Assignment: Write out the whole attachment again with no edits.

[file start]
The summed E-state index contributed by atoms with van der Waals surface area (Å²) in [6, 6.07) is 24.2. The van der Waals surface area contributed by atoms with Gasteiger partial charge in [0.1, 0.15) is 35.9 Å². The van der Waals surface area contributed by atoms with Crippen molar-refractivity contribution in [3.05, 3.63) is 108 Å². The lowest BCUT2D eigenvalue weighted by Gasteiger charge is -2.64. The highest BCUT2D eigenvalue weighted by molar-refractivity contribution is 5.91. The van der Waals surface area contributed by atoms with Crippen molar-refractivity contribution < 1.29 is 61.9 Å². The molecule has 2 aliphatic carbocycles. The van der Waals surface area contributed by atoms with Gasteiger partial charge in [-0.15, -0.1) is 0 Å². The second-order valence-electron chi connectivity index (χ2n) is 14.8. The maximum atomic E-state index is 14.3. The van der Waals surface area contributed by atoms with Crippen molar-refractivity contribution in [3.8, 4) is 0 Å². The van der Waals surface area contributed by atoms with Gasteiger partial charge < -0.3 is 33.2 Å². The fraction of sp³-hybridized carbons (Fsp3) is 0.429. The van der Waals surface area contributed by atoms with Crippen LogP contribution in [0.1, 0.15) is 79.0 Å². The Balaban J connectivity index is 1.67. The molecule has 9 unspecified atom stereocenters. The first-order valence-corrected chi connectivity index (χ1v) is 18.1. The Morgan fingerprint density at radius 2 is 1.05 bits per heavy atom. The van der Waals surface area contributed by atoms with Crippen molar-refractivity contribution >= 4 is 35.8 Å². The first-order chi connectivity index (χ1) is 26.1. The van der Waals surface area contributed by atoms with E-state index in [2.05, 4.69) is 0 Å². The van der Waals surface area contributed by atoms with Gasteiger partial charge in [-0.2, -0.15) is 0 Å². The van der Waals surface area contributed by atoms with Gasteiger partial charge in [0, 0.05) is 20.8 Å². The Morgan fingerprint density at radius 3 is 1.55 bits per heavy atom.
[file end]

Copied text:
The summed E-state index contributed by atoms with van der Waals surface area (Å²) in [6, 6.07) is 24.2. The van der Waals surface area contributed by atoms with Gasteiger partial charge in [0.1, 0.15) is 35.9 Å². The van der Waals surface area contributed by atoms with Crippen molar-refractivity contribution in [3.05, 3.63) is 108 Å². The lowest BCUT2D eigenvalue weighted by Gasteiger charge is -2.64. The highest BCUT2D eigenvalue weighted by molar-refractivity contribution is 5.91. The van der Waals surface area contributed by atoms with Crippen molar-refractivity contribution < 1.29 is 61.9 Å². The molecule has 2 aliphatic carbocycles. The van der Waals surface area contributed by atoms with Gasteiger partial charge in [-0.15, -0.1) is 0 Å². The second-order valence-electron chi connectivity index (χ2n) is 14.8. The maximum atomic E-state index is 14.3. The van der Waals surface area contributed by atoms with Crippen molar-refractivity contribution in [3.8, 4) is 0 Å². The van der Waals surface area contributed by atoms with Gasteiger partial charge < -0.3 is 33.2 Å². The fraction of sp³-hybridized carbons (Fsp3) is 0.429. The van der Waals surface area contributed by atoms with Crippen LogP contribution in [0.1, 0.15) is 79.0 Å². The Balaban J connectivity index is 1.67. The molecule has 9 unspecified atom stereocenters. The first-order valence-corrected chi connectivity index (χ1v) is 18.1. The Morgan fingerprint density at radius 2 is 1.05 bits per heavy atom. The van der Waals surface area contributed by atoms with Crippen molar-refractivity contribution >= 4 is 35.8 Å². The first-order chi connectivity index (χ1) is 26.1. The van der Waals surface area contributed by atoms with E-state index in [2.05, 4.69) is 0 Å². The van der Waals surface area contributed by atoms with Gasteiger partial charge in [-0.2, -0.15) is 0 Å². The van der Waals surface area contributed by atoms with Gasteiger partial charge in [0, 0.05) is 20.8 Å². The Morgan fingerprint density at radius 3 is 1.55 bits per heavy atom.